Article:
And so now the Faculty Association asked for that in September, Bill Cherry, the trustees' chairman told me in a statement, he declined an opportunity for an interview but told me in a statement that they will do a survey. Now, he didn't tell me how or when; I think that if you have faculty who are afraid of retaliation, and that is very clear here, maybe it's totally unjustified, but whether it is or not, if you try to do an in-house survey and ask them their true feelings, I think it's going to be a big fail. So I'm not quite sure what they're going to do at this point.

Mr. Morton said at a trustee meeting, he used the figures $200,000 or $300,000, for a faculty survey -- to do an independent one. I don't know where those came from. But I don't think that's anywhere near the cost.

In fact, the Belk Center for the Community College Research and Leadership does surveys for a few $1,000. I think they're waiving the cost right now. I think there are other organizations that do surveys, I don't think any of them charge six figures. I don't know where that figure came from.

And I just also want to say it keeps coming up that because of COVID, it's not a good time to do a survey. In fact, the Belk Center, which is located at NC State, offered free surveys to community colleges during the pandemic, to ask their employees about the pandemic and kind of see how they were doing, what they needed. Makes a lot of sense. 21 colleges took them up on that and did those surveys -- Cape Fear was not one of them.

RK: My colleague Ben Schachtman went to the trustees' meeting last month, and there is still no word on the status of this survey. We don't know if it's independent. We don't know if it's in-house. There aren't any details. And that was reflected in your reporting, too.

PK: Right. Any reasonable person at this point would conclude that they don't want a survey done. And so then you ask, why?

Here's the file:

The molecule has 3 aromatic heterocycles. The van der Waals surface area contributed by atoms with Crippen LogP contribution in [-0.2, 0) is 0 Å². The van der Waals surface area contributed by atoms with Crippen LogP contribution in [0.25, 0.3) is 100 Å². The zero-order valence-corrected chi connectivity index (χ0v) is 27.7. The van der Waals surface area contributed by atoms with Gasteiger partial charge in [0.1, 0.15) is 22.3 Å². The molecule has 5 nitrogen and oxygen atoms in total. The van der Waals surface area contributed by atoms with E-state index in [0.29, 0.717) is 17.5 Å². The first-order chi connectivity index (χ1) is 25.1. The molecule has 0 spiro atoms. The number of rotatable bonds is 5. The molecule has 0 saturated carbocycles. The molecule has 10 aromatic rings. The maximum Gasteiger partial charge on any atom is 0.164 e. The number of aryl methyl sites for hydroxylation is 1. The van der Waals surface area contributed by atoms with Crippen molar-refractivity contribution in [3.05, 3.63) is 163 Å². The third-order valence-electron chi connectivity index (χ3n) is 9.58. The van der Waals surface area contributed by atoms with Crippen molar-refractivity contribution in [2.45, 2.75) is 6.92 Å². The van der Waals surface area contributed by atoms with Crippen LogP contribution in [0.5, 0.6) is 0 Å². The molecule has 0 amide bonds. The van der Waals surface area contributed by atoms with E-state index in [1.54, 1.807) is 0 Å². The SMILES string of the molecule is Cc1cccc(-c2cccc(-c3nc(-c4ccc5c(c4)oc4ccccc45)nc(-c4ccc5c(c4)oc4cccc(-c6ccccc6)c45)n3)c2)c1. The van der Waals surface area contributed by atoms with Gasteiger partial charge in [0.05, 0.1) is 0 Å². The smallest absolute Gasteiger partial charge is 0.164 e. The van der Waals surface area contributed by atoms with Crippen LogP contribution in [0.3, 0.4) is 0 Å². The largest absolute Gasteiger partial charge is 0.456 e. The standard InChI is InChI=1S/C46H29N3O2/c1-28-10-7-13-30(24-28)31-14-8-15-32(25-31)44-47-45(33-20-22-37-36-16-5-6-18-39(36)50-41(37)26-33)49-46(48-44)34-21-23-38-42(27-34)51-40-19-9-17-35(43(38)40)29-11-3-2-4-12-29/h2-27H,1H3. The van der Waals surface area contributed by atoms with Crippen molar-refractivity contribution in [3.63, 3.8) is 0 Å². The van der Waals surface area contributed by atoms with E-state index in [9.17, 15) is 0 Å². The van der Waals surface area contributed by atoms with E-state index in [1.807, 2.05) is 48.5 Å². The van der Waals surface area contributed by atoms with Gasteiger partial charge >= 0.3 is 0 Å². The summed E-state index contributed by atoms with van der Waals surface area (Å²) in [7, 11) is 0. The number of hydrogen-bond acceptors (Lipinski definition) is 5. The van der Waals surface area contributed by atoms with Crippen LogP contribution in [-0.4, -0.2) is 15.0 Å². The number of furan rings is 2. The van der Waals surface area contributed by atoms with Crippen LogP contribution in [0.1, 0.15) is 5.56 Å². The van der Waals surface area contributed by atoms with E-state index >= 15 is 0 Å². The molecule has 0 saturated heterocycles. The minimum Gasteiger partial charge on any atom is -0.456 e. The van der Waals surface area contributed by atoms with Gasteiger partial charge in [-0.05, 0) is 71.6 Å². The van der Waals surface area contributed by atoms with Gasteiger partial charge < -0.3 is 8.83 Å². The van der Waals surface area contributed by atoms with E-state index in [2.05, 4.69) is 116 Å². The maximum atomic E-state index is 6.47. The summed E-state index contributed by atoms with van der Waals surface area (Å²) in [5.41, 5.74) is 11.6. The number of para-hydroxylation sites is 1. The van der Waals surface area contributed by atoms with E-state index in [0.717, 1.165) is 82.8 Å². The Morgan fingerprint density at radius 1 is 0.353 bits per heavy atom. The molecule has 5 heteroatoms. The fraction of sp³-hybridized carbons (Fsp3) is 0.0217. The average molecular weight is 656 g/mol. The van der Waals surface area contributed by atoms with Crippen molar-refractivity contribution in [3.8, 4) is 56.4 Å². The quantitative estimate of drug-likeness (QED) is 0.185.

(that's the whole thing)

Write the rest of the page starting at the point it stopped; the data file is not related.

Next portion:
RK: Pam Kelley, thank you for your time today, and thank you for your reporting.

PK: Thank you, Rachel, and thanks for your reporting, too.


Disquiet at Cape Fear

Cape Fear Community College President Jim Morton has been controversial since trustees hired him in 2018. What does his selection—and his staying power—say about accountability in North Carolina’s community college system?

BY PAM KELLEY FEBRUARY 10, 2022

Cape Fear Community College enjoys a high profile in downtown Wilmington these days, thanks to a generous bond referendum that county voters approved in 2008. On North Third Street, the college’s performing arts center hosts touring Broadway shows. Nearby, five-story Union Station serves as a combination coffee shop, health sciences and administration building.

Union Station’s top floor, with a prime view of the Cape Fear River, is home to the trustee boardroom. It’s a large space, but on Jan. 30, 2020, when the board’s regular meeting began, it was filled to standing room only.

Two weeks earlier, WECT, a Wilmington television station, had aired a story about President Jim Morton, who’d been controversial ever since trustees chose him for the school’s top job without a search.

Most Cape Fear employees that WECT had interviewed wanted to remain anonymous, but two former administrators—the head of human resources and the information technology director—had resigned and gone public with their criticism. Both shared similar stories, WECT reported, “of what they describe as a hostile and retaliatory work environment, as well as poor management skills and a general lack of professionalism at the highest levels of the college.”

With the controversy exposed, concerned employees saw the board meeting as an opportunity for an overdue reckoning—a chance for trustees to confront problems that had persisted since they tapped Morton in 2018.

To read the rest of Pam Kelley’s article, click here.

WHQR’s recent CFCC reporting

Questions about possible equity chief position get lukewarm response from CFCC President

With federal grant money, CFCC plans to give a $1,500 December bonus to full-time employees

CFCC president downplays need for faculty survey, some Trustees push back, say it should be done

The Newsroom: A long, hard look at Cape Fear Community College

Part III: CFCC quietly removes key parts of its employee handbook, exacerbating existing faculty concerns

Board of Trustee Jimmy Hopkins says his priorities for CFCC are ‘transparency and collaboration’

Part II: Concerns about transparency, evaluations, and communication with CFCC’s board and administration

Part I: Unreleased faculty survey shows concerns over toxic workplace still plague CFCC

‘A second chance’: CFCC receives largest-ever grant, helping former prisoners reenter the workforce

Student Government President’s speech puts CFCC board on the defensive

CFCC Board of Trustees approve raises for staff, President Jim Morton